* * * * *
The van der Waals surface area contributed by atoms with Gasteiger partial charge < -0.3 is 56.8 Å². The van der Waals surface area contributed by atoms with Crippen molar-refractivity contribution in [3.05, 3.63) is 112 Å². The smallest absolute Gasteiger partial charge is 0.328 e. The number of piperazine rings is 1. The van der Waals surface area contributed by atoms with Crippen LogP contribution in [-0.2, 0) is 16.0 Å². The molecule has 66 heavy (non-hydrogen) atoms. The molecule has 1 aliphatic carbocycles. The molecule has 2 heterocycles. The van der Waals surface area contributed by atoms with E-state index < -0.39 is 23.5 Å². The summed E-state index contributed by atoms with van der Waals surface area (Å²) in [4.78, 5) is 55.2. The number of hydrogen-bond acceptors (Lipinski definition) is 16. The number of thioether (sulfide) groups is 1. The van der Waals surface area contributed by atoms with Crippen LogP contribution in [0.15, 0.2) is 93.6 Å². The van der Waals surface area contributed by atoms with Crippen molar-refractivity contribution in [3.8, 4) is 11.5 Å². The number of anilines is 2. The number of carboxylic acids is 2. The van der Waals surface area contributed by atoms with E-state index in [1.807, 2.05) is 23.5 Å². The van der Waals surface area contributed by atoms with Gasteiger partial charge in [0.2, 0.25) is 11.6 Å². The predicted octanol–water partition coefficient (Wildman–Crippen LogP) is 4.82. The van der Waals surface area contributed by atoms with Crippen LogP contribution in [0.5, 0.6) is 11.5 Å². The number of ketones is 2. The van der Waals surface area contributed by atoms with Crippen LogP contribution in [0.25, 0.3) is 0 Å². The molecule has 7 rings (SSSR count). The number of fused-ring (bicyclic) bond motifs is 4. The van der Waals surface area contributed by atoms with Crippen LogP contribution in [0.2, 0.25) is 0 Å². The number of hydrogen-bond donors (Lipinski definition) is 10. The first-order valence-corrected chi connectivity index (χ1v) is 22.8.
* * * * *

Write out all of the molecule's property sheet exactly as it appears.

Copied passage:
The van der Waals surface area contributed by atoms with Gasteiger partial charge < -0.3 is 56.8 Å². The van der Waals surface area contributed by atoms with Crippen molar-refractivity contribution in [3.05, 3.63) is 112 Å². The smallest absolute Gasteiger partial charge is 0.328 e. The number of piperazine rings is 1. The van der Waals surface area contributed by atoms with Crippen LogP contribution in [-0.2, 0) is 16.0 Å². The molecule has 66 heavy (non-hydrogen) atoms. The molecule has 1 aliphatic carbocycles. The molecule has 2 heterocycles. The van der Waals surface area contributed by atoms with E-state index < -0.39 is 23.5 Å². The summed E-state index contributed by atoms with van der Waals surface area (Å²) in [4.78, 5) is 55.2. The number of hydrogen-bond acceptors (Lipinski definition) is 16. The number of thioether (sulfide) groups is 1. The van der Waals surface area contributed by atoms with Crippen LogP contribution in [0.15, 0.2) is 93.6 Å². The van der Waals surface area contributed by atoms with Crippen molar-refractivity contribution in [3.8, 4) is 11.5 Å². The number of anilines is 2. The number of carboxylic acids is 2. The van der Waals surface area contributed by atoms with E-state index in [1.807, 2.05) is 23.5 Å². The van der Waals surface area contributed by atoms with Gasteiger partial charge in [0.2, 0.25) is 11.6 Å². The predicted octanol–water partition coefficient (Wildman–Crippen LogP) is 4.82. The van der Waals surface area contributed by atoms with Crippen LogP contribution in [0.5, 0.6) is 11.5 Å². The number of ketones is 2. The van der Waals surface area contributed by atoms with Crippen LogP contribution in [0.25, 0.3) is 0 Å². The molecule has 7 rings (SSSR count). The number of fused-ring (bicyclic) bond motifs is 4. The van der Waals surface area contributed by atoms with Crippen LogP contribution in [0.2, 0.25) is 0 Å². The number of hydrogen-bond donors (Lipinski definition) is 10. The first-order valence-corrected chi connectivity index (χ1v) is 22.8.